Learning to Let Others Lead


Good leaders don’t always have to lead. Sometimes they follow.

SEND Conference 2015 That's me on the 43rd row, 18th from the left.

SEND Conference 2015
That’s me on the 43rd row, 18th from the left.

Several weeks ago, I had the opportunity to minister to 13,000+ people at the SEND Conference, sponsored by the North American Mission Board. I was neither a platform speaker nor in one of the praise bands.

I passed out sandwiches.

Knowing time was short and they needed to feed 13,000 people quickly, they asked for a small army of volunteers from several ministries, including LifeWay, to help. So we arrived and were trained in the fine art of sandwich distribution by a twenty-something college student. She was young enough to be my … younger cousin.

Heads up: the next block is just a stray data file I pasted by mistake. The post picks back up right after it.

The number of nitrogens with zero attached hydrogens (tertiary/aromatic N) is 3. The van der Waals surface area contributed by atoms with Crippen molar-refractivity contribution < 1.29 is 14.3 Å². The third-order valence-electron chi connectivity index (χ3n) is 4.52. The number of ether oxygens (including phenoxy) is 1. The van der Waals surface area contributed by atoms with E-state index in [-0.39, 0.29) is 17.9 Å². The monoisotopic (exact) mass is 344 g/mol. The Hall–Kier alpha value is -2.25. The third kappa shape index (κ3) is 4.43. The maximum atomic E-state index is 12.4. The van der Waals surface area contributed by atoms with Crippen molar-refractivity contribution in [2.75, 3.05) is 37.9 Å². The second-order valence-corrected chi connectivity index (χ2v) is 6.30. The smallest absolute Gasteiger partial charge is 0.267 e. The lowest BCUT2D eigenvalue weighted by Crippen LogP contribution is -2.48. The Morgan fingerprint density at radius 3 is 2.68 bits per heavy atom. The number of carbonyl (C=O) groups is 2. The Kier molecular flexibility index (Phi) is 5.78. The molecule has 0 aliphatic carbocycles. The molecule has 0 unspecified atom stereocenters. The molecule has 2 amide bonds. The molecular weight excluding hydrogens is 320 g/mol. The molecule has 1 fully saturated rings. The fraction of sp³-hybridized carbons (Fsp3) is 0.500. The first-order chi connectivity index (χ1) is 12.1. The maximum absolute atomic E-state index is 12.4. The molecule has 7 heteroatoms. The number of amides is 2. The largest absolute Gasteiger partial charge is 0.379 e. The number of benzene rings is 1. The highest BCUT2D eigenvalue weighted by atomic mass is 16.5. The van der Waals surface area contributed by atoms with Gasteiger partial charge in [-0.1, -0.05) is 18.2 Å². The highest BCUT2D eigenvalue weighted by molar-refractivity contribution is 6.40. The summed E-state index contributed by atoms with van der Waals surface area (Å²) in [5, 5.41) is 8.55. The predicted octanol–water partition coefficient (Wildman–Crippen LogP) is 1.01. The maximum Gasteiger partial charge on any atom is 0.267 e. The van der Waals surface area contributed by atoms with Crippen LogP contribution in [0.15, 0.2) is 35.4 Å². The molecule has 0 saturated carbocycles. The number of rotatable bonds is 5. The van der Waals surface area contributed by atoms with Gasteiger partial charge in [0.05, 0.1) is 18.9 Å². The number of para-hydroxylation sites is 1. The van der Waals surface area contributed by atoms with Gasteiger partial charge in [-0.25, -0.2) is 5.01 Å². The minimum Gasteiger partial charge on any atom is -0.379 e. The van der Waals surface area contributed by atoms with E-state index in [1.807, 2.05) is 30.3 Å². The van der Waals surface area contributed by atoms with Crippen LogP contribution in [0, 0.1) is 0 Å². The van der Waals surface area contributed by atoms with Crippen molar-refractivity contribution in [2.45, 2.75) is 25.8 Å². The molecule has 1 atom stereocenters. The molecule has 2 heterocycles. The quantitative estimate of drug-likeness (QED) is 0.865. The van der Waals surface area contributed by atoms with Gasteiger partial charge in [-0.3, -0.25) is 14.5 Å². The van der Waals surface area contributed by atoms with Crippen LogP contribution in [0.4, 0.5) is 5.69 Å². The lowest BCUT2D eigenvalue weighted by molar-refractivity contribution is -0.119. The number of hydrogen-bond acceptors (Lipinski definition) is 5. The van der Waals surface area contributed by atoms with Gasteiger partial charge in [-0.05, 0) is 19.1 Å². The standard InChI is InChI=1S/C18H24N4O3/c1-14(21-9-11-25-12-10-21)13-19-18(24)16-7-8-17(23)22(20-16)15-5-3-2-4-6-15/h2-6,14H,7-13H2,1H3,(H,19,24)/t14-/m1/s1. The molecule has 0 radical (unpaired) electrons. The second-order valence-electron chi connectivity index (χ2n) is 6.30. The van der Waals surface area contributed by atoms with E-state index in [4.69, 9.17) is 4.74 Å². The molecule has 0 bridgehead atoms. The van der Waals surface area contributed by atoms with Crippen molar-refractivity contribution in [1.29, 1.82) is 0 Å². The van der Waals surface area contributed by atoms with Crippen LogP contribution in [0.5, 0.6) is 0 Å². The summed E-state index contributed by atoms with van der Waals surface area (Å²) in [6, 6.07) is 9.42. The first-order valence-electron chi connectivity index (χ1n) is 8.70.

I’m not throwing anyone under the bus, but I could think of several ways we could have fed this crowd more quickly and with less volunteers. I looked around at our small army of volunteers and saw many of my LifeWay colleagues who have handled such events for years. Some had more years of experience in logistics than this girl had birthdays. Many of them were in management and were used to giving instructions and leading people. I learned later they, too, saw more efficient ways to carry out the work.

I also observed something else. No one rebelled. No one publicly corrected her or took her aside to tell how she should do it. A small army of leaders chose that day to follow.

I hope it was a good learning experience for her. But I think it was a great experience for the rest of us. It was a reminder to serve without complaining, to take a backseat when needed and serve someone else in their role of leadership.

In your relationships with one another, have the same mindset as Christ (Phil. 2:5).

For even the Son of Man did not come to be served, but to serve, and to give his life as a ransom for many. (Mark 10:45).

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